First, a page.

• AiAE-5-100079-

Universal Digital Twin – the impact of heat pumps on social inequality

Authors: Tom Savage, Jethro Akroyd, Sebastian Mosbach, Michael Hillman, Franziska Sielker, and Markus Kraft*

Reference: Advances in Applied Energy 5, 100079, (2022)

  • Estimated temporal and geospatial coefficients of performance of heat pumps.
  • Assessed CO2 savings, and effect on fuel cost and fuel poverty.
  • Identified regional and geographical diversity of impact on inequality.
  • Enables possibility of forecasting fuel poverty to support policy interventions.
  • Analysis performed using knowledge-graph-based Universal Digital Twin.

Graphical abstract This paper investigates how using heat pumps for domestic heating would impact fuel poverty and social inequality. The analysis integrates a geospatial description of climate observations, gas and electricity infrastructure, energy consumption and fuel poverty from the base world of a Universal Digital Twin based on the World Avatar knowledge graph. Historic temperature data were used to estimate the temporal and geospatial variation of the performance of air source heat pumps in the UK. The corresponding change in gas and electricity consumption that could be achieved using heat pumps instead of gas for domestic heating was estimated. The geospatial impact of the heat pumps was assessed in terms of CO2 savings, and their effect on fuel cost and fuel poverty. Whilst heat pumps would reduce emissions, it is predicted that they would increase fuel costs. It was shown that both local and regional areas of high fuel poverty would experience some of the largest increases in fuel cost. This illustrates the potential for the transition to sustainable heating to exacerbate social inequality. The analysis suggests that existing regional inequalities will increase, and that it comes down to a political choice between investments to support the most effective use of heat pumps, and delayed investments to counter social inequality. The ability of the World Avatar to integrate the models and data necessary to perform this type of holistic analysis provides a means to generate actionable information, for example, to enable local policy interventions to address the tension between social and environmental goals.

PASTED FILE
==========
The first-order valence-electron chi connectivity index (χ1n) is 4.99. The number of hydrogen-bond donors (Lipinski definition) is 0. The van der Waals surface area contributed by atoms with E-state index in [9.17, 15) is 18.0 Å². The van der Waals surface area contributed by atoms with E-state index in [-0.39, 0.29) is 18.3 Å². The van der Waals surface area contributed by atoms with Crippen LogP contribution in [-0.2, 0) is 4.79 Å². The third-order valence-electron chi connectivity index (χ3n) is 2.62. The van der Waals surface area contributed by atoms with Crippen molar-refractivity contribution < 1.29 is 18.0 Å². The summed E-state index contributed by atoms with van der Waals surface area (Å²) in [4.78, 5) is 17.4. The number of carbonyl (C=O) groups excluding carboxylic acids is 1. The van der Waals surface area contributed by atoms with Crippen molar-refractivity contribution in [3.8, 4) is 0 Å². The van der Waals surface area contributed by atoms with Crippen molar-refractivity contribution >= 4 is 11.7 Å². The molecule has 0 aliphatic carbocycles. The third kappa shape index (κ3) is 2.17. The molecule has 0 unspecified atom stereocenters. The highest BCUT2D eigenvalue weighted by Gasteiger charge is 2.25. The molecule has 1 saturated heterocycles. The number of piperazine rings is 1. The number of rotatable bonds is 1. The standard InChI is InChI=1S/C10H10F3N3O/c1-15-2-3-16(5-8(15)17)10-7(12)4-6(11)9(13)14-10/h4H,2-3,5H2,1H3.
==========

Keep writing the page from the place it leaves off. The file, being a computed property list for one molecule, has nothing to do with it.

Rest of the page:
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*Corresponding author:
Telephone: +44 (0)1223 762784 (Dept) 769010 (CHU)
Address: Department of Chemical Engineering and Biotechnology
University of Cambridge
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Philippa Fawcett Drive
Cambridge CB3 0AS
United Kingdom
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